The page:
New FaceBook game gets users to judge how well they know one another
Today Wednesday 13 April 2011 Sheffield Indie Rattle is pleased to announce the beta launch of their new Facebook game Mr Fante’s Games of Judgement– a game which taps into our compulsion to judge others with a look and feel of Victoriana freak show fair ground.
Stemming from the very premise which gave rise to Facebook in the first place, Mr Fante’s Games of Judgement gets players judging one another to see how well they think they know someone from first impressions. Funded by Channel 4’s digital investment fund and Screen Yorkshire, and with backing from Facebook, Mr Fante’s Games of Judgement is a series of mini games, which test how good your first impressions are and unveil what first impressions people have of you.
"This is our very first game,” says Rattle’s Head of Research, James Boardwell,“it brings together two of our core strands: building brilliant things with data and creating experiences to engage people. We've done heaps of cutting edge stuff for the BBC, Channel 4, Umbro, INQ Mobile and the Science Museum and now this our chance to take some of that learning and put it into a fun game."
Experimental psychologist and advisor on the game Tom Stafford says; "Although this is not an experiment, the game has the potential to reveal surprising psychological facts. We're all exquisitely tuned to the social information available in people's faces, and have learnt by experience of the thousands of people we've met to have certain expectations of them. This game will show us exactly how sensitive we are, and whether we have any blindspots for particular kinds of people or groups".
Each mini game is based on people’s ability to close read different things: age, relationships, education, jobs and interests. The first four to launch in beta are sexuality game Spot the Straight, relationship status game Single or Taken?, Older or Younger?, and People Like You.
Players can opt to put themselves in the game to see how people judge them. As a reward Mr Fante presents the player with information in the form of cards about how people have judged you...
How many times have you been played today?
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Notes to editors
Background to Mr Fante’s Games of Judgement
The idea for the game stemmed from the work of teacher Jane Ellis who carried out a study in the 1960s that revealed how teachers could judge the success of their pupils from their eye colour. This went on to form a long line of research looking at how people discriminate against one another. More recently the work of Malcolm Gladwell in his book Blink documented evidence that humans tend to make decisions in a split second, including potential partners, class, age and interests. Humans naturally pigeonhole people and the closer these people are to our own experiences, any kind of judgement is likely to be correct.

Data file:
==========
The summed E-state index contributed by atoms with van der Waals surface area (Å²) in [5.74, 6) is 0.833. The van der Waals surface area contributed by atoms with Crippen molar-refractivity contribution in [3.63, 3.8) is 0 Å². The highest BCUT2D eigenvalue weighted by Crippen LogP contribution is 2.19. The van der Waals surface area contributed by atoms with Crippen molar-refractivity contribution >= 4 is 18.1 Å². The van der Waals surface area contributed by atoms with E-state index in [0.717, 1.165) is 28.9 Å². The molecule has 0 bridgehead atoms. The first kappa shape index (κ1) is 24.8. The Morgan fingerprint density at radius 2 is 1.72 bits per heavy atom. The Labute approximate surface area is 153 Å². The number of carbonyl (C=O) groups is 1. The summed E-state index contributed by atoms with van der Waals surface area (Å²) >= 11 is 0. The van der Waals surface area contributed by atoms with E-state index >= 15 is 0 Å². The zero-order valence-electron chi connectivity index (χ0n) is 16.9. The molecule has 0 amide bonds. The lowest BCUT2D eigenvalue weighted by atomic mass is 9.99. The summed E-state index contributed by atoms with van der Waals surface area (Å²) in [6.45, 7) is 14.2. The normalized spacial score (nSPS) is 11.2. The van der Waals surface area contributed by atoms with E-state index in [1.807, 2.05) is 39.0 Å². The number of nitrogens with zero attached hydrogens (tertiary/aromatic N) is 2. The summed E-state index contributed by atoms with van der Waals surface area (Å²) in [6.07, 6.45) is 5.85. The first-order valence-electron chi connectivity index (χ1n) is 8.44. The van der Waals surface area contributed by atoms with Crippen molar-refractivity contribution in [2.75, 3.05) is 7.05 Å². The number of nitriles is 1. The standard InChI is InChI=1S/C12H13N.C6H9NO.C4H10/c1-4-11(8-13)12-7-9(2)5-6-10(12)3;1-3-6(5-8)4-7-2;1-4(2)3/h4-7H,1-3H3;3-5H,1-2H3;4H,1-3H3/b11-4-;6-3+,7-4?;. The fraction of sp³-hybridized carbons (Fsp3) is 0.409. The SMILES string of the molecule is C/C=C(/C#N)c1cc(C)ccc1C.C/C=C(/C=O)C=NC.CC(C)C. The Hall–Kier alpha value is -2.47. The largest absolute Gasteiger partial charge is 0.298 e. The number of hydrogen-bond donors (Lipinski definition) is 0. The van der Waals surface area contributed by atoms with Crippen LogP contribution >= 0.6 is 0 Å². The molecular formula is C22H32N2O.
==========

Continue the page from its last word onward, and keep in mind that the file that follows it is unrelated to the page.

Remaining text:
Advisors to Mr Fante’s House of Judgement
Prof. Danny Dorling, Professor of Human Geography
Research interest: Trying to understand and map the changing social, political and medical geographies of Britain and further afield, concentrating on social and spatial inequalities to life chances and how these may be narrowed.
Professor Dorling says of the game, "Since the late‘60s we have know that how people appear, and others’ prejudices over their appearance, alters life chances in profound ways. Last year we learnt that school teachers in Britain estimated lower marks for pupils they thought of as belonging to one type of group rather than another by how they look. We know looks matter when it comes to who you meet, the kinds of jobs people get who are of otherwise very similar qualifications, and we know we are becoming more and more concerned with how we appear over time. What is superficial, has grown in importance, so it is interesting to see how much people think they can judge on first impressions."
Dr. Tom Stafford
Research interest: The selection of actions. Neural circuits, which resolve the biological problem of 'action selection', have relevance to human cognitive behaviour.
Tom Stafford is an experimental psychology at the University of Sheffield. His research focuses on the fundamental mechanisms of learning and decision-making. He is the author of "Mind Hacks: Tips and Tools for Using Your Brain" and "The Rough Guide Book of Brain Training". His most recent popular work is an ebook about the psychologies of stories and morality called "The Narrative Escape".
Rattle is a team of five people who design products and services that use data and the Internet in interesting ways. Rattle is based in Sheffield, within running distance of the Peak District National Park. Clients approach Rattle to innovate around their existing business, producing things like applications, games, prototypes and sometimes hardware to engage audiences or create efficiencies.
From engaging audiences with Umbro’s Terrace Tweets, extracting value from data with the BBC’s Channelography a tool that mines TV subtitle data and extracts notable mentions of people, places and objects, to creating concepts and prototypes for products and services– Rattle helped the BBC with concepts for online products for the landmark series A History of the World in 100 Objects.